This hazard rating and control strategy is summarized in table 1. Planting time and control vary with the hazard rating. "Cold" areas could be planted any time. However, since planting "warm" and "hot" areas should be delayed as long as possible into the planting season to minimize seedling exposure to weevils and weathering of insecticide deposits, "cold" areas should be planted first, from December to mid-February. "Warm" and "hot" areas should be planted from mid-February through March.


Table 1. - Pales and pitch-eating

Cutting History Hazard Rating Control Recommendation
Logging date Site-preparation date

-

Planting date Treatment
winter-spring spring to early summer1 cold (low) December to mid-Feb. None
summer summer-fall warm (moderate) mid-Feb. through March Furadan granules
Imidan 50W+ extender
Dursban 4E
March Furadan 4F
fall fall hot (high) mid-Feb. through March Furadan granules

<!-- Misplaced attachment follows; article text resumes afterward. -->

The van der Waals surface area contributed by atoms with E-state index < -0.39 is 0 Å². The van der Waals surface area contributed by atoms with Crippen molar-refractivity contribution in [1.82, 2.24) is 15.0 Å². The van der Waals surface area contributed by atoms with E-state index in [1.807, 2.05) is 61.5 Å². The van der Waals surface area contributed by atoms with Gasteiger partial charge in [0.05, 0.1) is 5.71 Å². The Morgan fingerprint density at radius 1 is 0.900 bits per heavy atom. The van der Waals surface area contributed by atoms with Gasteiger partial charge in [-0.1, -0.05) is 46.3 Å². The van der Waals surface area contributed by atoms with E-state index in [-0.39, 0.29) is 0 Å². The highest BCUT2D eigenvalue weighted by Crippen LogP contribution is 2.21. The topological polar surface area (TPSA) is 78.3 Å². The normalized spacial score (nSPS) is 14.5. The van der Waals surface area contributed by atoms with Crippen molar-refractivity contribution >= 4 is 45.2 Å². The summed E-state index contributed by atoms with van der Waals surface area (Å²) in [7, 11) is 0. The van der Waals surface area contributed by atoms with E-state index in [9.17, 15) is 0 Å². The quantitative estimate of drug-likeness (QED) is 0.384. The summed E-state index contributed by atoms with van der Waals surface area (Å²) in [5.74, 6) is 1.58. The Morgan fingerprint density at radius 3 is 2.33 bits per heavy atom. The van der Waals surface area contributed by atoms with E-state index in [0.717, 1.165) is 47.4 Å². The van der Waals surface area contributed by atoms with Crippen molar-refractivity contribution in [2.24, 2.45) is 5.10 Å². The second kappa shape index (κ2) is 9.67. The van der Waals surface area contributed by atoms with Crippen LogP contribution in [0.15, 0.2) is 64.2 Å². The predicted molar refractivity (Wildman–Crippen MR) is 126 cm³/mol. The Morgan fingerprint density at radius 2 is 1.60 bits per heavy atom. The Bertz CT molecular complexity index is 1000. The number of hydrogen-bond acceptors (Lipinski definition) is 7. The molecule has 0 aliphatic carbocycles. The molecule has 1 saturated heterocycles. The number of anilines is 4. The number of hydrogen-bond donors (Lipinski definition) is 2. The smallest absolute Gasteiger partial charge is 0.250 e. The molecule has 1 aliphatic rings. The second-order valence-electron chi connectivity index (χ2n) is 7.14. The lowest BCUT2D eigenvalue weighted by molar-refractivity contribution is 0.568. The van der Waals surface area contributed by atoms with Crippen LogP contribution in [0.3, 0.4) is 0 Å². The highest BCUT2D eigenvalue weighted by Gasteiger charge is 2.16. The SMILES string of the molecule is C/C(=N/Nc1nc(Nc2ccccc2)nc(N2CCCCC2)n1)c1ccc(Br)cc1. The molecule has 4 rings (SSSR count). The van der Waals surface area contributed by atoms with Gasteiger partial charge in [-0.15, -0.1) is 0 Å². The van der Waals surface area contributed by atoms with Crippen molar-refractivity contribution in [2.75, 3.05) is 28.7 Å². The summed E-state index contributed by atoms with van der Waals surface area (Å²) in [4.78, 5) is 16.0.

Imidan 50W+ extender
Dursban 4E

-

-

(unexpected damage)

-

Dursban 4E
Imidan 50W+ extender (sprays)

1In a winter-spring cutting area, late summer and fall site preparation that kills residual pine may attract a damaging population of weevils, thus necessitating treatment.

 


Furadan granules should remain effective for 3 months or longer, so this treatment can be used in "warm" or "hot" areas planted as early as mid-February. But on sites where heavy feeding is likely immediately following planting, because of warm night temperatures (above 60'F), Dursban or Imidan would be recommended over Furadan granules. Because Furadan is a systemic insecticide requiring-a good rain and some time to be drawn up into the seedling, heavy immediate feeding may not be prevented.